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Re: Italian Mob Revenue Surges to $167 Billion From 2007

Unread post by Elimu » May 25th, 2009, 11:48 pm

thewestside wrote:
Lee23Claire wrote:So would the Casalesi differ from other clans in that the clans/families in the clan are more independent than say, the Di Lauro clan?
The leadership of the Di Lauro clan is a little more streamlined because it is more tight-knit as far as blood goes, so I guess you could say that.
My idea of the 'Ndrangheta is that it's more or less a crime co-op of blood families/allied families. So, if there's a group of guys sitting around a table planing schemes, they work together and there are no specific ranks defined. Maybe at the end of each table there'd be a guy who has a little more sway than others. Am I on the right track?
Well there are ranks but how you described it is pretty much it. And, in that respect, it's really not that different from clans in the Camorra or even the Cosa Nostra. Where the difference lies is, one, 'Ndrangheta clans are more closely organized according to blood and marriage; and two, as a whole the 'Ndangheta does not have the vertical hierarchy of the Cosa Nostra.
Do you think you can give an example to Ndrangheta hierarchy or a picture? Thier structure kind of left me confused because I'm used to vertical hierarchy,

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Re: Italian Mob Revenue Surges to $167 Billion From 2007

Unread post by Dobre » May 26th, 2009, 12:40 pm

Elimu wrote:
thewestside wrote:
Lee23Claire wrote:So would the Casalesi differ from other clans in that the clans/families in the clan are more independent than say, the Di Lauro clan?
The leadership of the Di Lauro clan is a little more streamlined because it is more tight-knit as far as blood goes, so I guess you could say that.
My idea of the 'Ndrangheta is that it's more or less a crime co-op of blood families/allied families. So, if there's a group of guys sitting around a table planing schemes, they work together and there are no specific ranks defined. Maybe at the end of each table there'd be a guy who has a little more sway than others. Am I on the right track?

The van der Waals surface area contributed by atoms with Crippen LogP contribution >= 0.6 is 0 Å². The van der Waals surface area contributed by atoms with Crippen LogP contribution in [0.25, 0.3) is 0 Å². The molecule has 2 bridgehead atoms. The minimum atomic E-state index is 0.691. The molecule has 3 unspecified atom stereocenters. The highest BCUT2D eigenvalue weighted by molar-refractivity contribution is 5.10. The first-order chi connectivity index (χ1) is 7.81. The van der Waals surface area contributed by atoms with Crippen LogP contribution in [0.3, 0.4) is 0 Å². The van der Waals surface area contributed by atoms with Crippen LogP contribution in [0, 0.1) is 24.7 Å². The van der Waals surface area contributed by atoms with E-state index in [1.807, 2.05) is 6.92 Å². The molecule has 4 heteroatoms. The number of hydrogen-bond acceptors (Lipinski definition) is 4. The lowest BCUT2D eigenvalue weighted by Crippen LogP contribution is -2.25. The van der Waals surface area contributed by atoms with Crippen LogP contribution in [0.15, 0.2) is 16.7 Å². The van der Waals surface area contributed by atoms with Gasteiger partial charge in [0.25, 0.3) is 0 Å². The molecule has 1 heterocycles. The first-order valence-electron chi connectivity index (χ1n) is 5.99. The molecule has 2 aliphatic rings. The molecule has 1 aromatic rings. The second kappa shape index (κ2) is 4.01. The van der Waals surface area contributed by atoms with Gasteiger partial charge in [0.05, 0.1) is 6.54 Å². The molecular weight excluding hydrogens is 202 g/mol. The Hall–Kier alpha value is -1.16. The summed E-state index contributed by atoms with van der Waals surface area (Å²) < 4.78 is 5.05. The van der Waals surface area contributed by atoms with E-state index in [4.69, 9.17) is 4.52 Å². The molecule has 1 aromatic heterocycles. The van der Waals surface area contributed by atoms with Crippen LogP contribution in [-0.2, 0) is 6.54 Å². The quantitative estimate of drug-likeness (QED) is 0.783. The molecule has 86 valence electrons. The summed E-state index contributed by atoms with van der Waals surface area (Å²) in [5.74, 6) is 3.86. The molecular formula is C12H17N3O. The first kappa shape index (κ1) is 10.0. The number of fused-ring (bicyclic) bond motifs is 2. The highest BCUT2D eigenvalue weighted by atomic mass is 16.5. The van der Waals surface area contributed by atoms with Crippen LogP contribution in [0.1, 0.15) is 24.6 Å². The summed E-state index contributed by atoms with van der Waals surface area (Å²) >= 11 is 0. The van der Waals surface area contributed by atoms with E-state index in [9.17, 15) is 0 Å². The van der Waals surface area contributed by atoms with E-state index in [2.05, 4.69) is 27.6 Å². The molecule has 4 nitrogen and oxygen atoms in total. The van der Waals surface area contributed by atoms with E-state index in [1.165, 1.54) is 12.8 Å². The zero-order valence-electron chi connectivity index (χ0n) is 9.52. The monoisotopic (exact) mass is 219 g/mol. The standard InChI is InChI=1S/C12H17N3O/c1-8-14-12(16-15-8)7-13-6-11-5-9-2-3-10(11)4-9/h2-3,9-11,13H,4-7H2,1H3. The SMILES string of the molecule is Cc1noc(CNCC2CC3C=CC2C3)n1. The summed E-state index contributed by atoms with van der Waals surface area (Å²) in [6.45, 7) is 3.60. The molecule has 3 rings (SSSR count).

Well there are ranks but how you described it is pretty much it. And, in that respect, it's really not that different from clans in the Camorra or even the Cosa Nostra. Where the difference lies is, one, 'Ndrangheta clans are more closely organized according to blood and marriage; and two, as a whole the 'Ndangheta does not have the vertical hierarchy of the Cosa Nostra.
Do you think you can give an example to Ndrangheta hierarchy or a picture? Thier structure kind of left me confused because I'm used to vertical hierarchy,
LOL. Horizontal structure is based by work description. A vertical structure would go from up to down. These guys are based by blood or marrige as Westside said.

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Re: Italian Mob Revenue Surges to $167 Billion From 2007

Unread post by thewestside » May 26th, 2009, 11:15 pm

Dobre wrote:LOL. Horizontal structure is based by work description. A vertical structure would go from up to down. These guys are based by blood or marrige as Westside said.
The 'Ndrangheta is more horizontally organized than the Cosa Nostra because, unlike the latter, it doesn't have a hierarchial system going from the clan level to the mandamento level to the provincial level to the Commission level. Nevertheless, the 'Ndrangheta is more hierarchial than it once was. There used to be a lot of infighting amongst the Calabrians, similar to what is still going on with the Camorra. But they realized they could never move forward if this didn't stop so they became more organized and established a hierarchy of clans somewhat similar to the Cosa Nostra, with councils and such. But it is still more horizontal and fluid. And the Sicilians, for their part, have a little less hierarchial over the past 15 years or so because a fixed structure is an easier target for law enforcement. You could say that both groups have been utilizing the strengths of the other while attempting to do away with the weaknesses.

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Re: Italian Mob Revenue Surges to $167 Billion From 2007

Unread post by Dobre » May 29th, 2009, 7:35 am

thewestside wrote:
Dobre wrote:LOL. Horizontal structure is based by work description. A vertical structure would go from up to down. These guys are based by blood or marrige as Westside said.
The 'Ndrangheta is more horizontally organized than the Cosa Nostra because, unlike the latter, it doesn't have a hierarchial system going from the clan level to the mandamento level to the provincial level to the Commission level. Nevertheless, the 'Ndrangheta is more hierarchial than it once was. There used to be a lot of infighting amongst the Calabrians, similar to what is still going on with the Camorra. But they realized they could never move forward if this didn't stop so they became more organized and established a hierarchy of clans somewhat similar to the Cosa Nostra, with councils and such. But it is still more horizontal and fluid. And the Sicilians, for their part, have a little less hierarchial over the past 15 years or so because a fixed structure is an easier target for law enforcement. You could say that both groups have been utilizing the strengths of the other while attempting to do away with the weaknesses.
Excellent description.